By Abdullah Alkabir, political writer and commentator

There were reports of arrangements for a meeting in Morocco between Mohamed Takala, Head of the High Council of State, and Agila Saleh, Speaker of the House of Representatives. The purpose of the meeting is to resume consultations on controversial issues in election laws and unify the executive authority.

If the meeting is to take place, it will be an indication of the failure of the UN envoy’s initiative, and a return to a futile path with no expected outcome to address the political impasse, and open a path that leads to peaceful elections. The positions are fixed and no change has occurred. Aqila and his deputies declare on all occasions that the laws are ready and do not tolerate any amendment or change, while Takala and the majority of members of the High Council of State reject such laws and call for a reconsideration of the entire path.

More than one member of the High Council of State confirmed that Agila had not yet agreed to meet with Takala, and then stipulated that Cairo, not Morocco, be the venue for the meeting.

In the previous and only meeting between them, they only agreed to continue consultations on the political crisis to reach a Libyan solution that achieves the aspirations and interests of the Libyan people, which is a diplomatic formulation that hides the difference in the agenda of each party. Agila presented the issue of forming a new government by consensus, while Takala stipulated that the points of disagreement in the electoral laws be addressed first, before any consultations on forming a new government.

The recent meetings of the American envoy, Ambassador Norland, with the five parties invited to the Bathily table, do not appear to have succeeded in pushing Agila Saleh and Khalifa Haftar to abandon their conditions for participating in the negotiations. As the mission has not yet commented on the fate of the initiative following Norland’s round, although it is counting on American support to soften the positions of the stubborn parties, to participate in negotiations without preconditions. During the past few days, Bathily met with other active parties in the political, security, and military scene, and it is possible that these meetings will be broadened to include other components, to listen to various opinions and points of view, about the easiest and shortest path to the elections, as if there is an alternative plan in place in case the parties to the five-party table continue to procrastinate.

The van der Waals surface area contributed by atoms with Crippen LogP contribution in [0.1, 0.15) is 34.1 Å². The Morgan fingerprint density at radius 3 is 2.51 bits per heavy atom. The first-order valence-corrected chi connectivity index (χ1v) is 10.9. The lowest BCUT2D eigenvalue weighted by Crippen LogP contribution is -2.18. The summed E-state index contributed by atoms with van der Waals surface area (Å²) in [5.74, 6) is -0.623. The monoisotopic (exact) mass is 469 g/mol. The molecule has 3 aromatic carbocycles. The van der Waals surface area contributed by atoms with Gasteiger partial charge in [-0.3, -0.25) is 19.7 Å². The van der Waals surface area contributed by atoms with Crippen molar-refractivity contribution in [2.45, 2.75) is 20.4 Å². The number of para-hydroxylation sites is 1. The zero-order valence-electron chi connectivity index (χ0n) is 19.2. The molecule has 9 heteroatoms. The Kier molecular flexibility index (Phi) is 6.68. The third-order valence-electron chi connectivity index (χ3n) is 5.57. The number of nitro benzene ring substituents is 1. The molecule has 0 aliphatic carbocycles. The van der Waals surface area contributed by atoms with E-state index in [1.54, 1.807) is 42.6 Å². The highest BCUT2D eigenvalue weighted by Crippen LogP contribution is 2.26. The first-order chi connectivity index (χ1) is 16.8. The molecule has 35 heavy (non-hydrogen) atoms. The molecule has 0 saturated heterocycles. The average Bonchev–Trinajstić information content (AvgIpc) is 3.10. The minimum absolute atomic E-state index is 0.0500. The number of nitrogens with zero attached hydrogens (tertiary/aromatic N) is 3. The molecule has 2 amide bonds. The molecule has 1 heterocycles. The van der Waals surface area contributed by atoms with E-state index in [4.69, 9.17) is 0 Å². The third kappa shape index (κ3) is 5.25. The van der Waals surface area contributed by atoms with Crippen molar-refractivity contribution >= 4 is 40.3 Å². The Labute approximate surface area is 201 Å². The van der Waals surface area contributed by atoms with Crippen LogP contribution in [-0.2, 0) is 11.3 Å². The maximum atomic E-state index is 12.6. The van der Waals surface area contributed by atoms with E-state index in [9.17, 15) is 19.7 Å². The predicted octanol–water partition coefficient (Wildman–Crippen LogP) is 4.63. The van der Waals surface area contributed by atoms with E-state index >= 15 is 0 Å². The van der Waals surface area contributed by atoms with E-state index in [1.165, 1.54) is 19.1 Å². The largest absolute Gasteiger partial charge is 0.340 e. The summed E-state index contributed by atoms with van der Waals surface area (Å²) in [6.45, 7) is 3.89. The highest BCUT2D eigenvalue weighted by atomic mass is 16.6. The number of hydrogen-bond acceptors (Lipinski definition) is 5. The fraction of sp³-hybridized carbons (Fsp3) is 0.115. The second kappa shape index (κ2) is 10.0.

With this political stagnation, Russia continues to implement the African Legion project, through successive visits conducted to the east of  Libya by Yunus Bek Yevkirov, the Russian Deputy Minister of Defense, without any political parties attending these meetings. There is no doubt that the environment of division, political turmoil, and the lack of a legitimate, elected authority is very convenient for Russia to continue its expansion project in Africa by consolidating its presence in Libya, to become a launching pad for the targeted African countries, thus opening another front with the West which can help reduce their pressure on Russia in the Ukraine.

It is unfortunate that the political elites do not feel the danger of playing with the big guys and turning the country into an arena in which they fight and settle their scores.

There does not appear to be any way out of the prevailing stalemate on the horizon, and this conclusion is reinforced by the major powers’ preoccupation with the emerging challenges in the Middle East and Yemen, as well as the conflict in Ukraine. In the face of these inflamed fronts, which establish a new international order whose features have not yet emerged, it appears that the Libyan political stalemate would remain indefinitely.